It’s late 2003. Long before the streaming giants existed. And long before “social media.” It was harder to discover new bands back then. Fortunately, my car had a thin, wide opening that accepted discs slightly smaller than 5 inches in diameter. Despite their compact size, these discs were capable of storing over an hour of music that, unlike the long-forgotten cassette tape, never had to be flipped or rewound in your stereo. On this day, I had the disc containing the soundtrack to the latest Jack Black movie, School of Rock, playing in my car.
I grew up in Ohio a “classic rock” fan and this soundtrack ticked off all the boxes. The Who, The Doors, Cream, Led Zeppelin, Stevie Nicks; It was a great compilation to satisfy my long-standing but stubborn musical taste. In my opinion, few bands could “rock” like these giants anymore. Then Track 9 came on. It was a song called “Set You Free” by a band, The Black Keys, whose debut album, The Big Come Up, had come out a mere 18 months earlier. I was hooked. No, I was blown away. It was raw. It was lo-fi. It was blues-rock at its finest. Right then and there, I had my new favorite band.
Fast forward twenty years. Nothing and everything has changed for The Black Keys. The production is a little less lo-fi now that they’ve moved out of recording on 8-track recorders in drummer Patrick Carney’s basement, but the music is still as raw, dirty, muddy and swampy as ever. Still blues-rock at its finest.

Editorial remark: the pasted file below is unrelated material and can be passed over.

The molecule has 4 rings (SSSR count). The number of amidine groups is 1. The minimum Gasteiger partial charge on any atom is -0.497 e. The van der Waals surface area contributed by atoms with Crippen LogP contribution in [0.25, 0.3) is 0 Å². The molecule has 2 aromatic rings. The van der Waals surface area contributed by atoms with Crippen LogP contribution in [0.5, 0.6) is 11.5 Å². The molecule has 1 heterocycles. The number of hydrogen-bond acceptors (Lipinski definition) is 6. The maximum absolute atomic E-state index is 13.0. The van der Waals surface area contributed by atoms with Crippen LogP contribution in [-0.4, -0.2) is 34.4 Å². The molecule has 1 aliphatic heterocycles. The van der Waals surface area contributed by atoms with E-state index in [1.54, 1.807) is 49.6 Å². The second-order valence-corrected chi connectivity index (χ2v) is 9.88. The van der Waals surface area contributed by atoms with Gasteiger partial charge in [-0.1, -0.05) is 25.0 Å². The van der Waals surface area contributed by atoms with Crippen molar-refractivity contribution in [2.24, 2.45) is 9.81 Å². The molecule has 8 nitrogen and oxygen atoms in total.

Despite their massive success and popularity, however, The Black Keys have never lost sight of their roots. Whereas some of their predecessors expropriated their heroes, The Black Keys, like The Rolling Stones before them, have gone out of their way to actively thrust such blues legends as Junior Kimbrough and R. L. Burnside (see the 2006 EP Chulahoma: The Songs of Junior Kimbrough and the 2021 LP Delta Kream) upon their audience to ensure that the long shadow of these masters is not lost to the darkness of time. Case in point: although Kimbrough and Burnside are no longer with us, The Black Keys enlisted Kenny Brown and Eric Deaton, two long-time band members for each bluesman, to not only assist in the recording of the songs on Delta Kream, but to also play those songs live with the band on their latest tour.
Importantly, Brown and Deaton were not mere backing musicians for Carney and Dan Auerbach at their recent stop at Pine Knob Music Theatre outside Detroit to support the 2022 release Dropout Boogie. Rather, they were brought front and center to ensure the audience’s history lesson was learned. And for the next five songs, school was definitely in session as Brown, Deaton, Auerbach and Carney rumbled through Kimbrough’s “Stay All Night,” Burnside’s “Goin’ Down South”, “Coal Black Mattie” and “Poor Black Mattie”, and John Lee Hooker’s “Crawlin’ Kingsnake.”
The rest of the evening was filled with new and old hits alike, such as “Wild Child,” “Gold on the Ceiling,” “Little Black Submarines,” and “Lonely Boy,” but it was that special set with Brown and Deaton that was the highlight. I am always excited to see where The Black Keys will go, but it was even more exciting to see them publicly proclaim where they came from.
We must keep the blues alive, particularly for “mainstream” audiences like those of The Black Keys. The Black Keys are doing their part. Let’s hope the audience understood the assignment and are hitting the Kimbrough and Burnside catalog with the attention both men so rightfully deserve.
*All images: © Derek Smith / High Voltage Concert Photography
For more information on The Black Keys, their latest release and their world tour, head here. For more information on the music of Junior Kimbrough, here. For more information on the music of R. L. Burnside, here.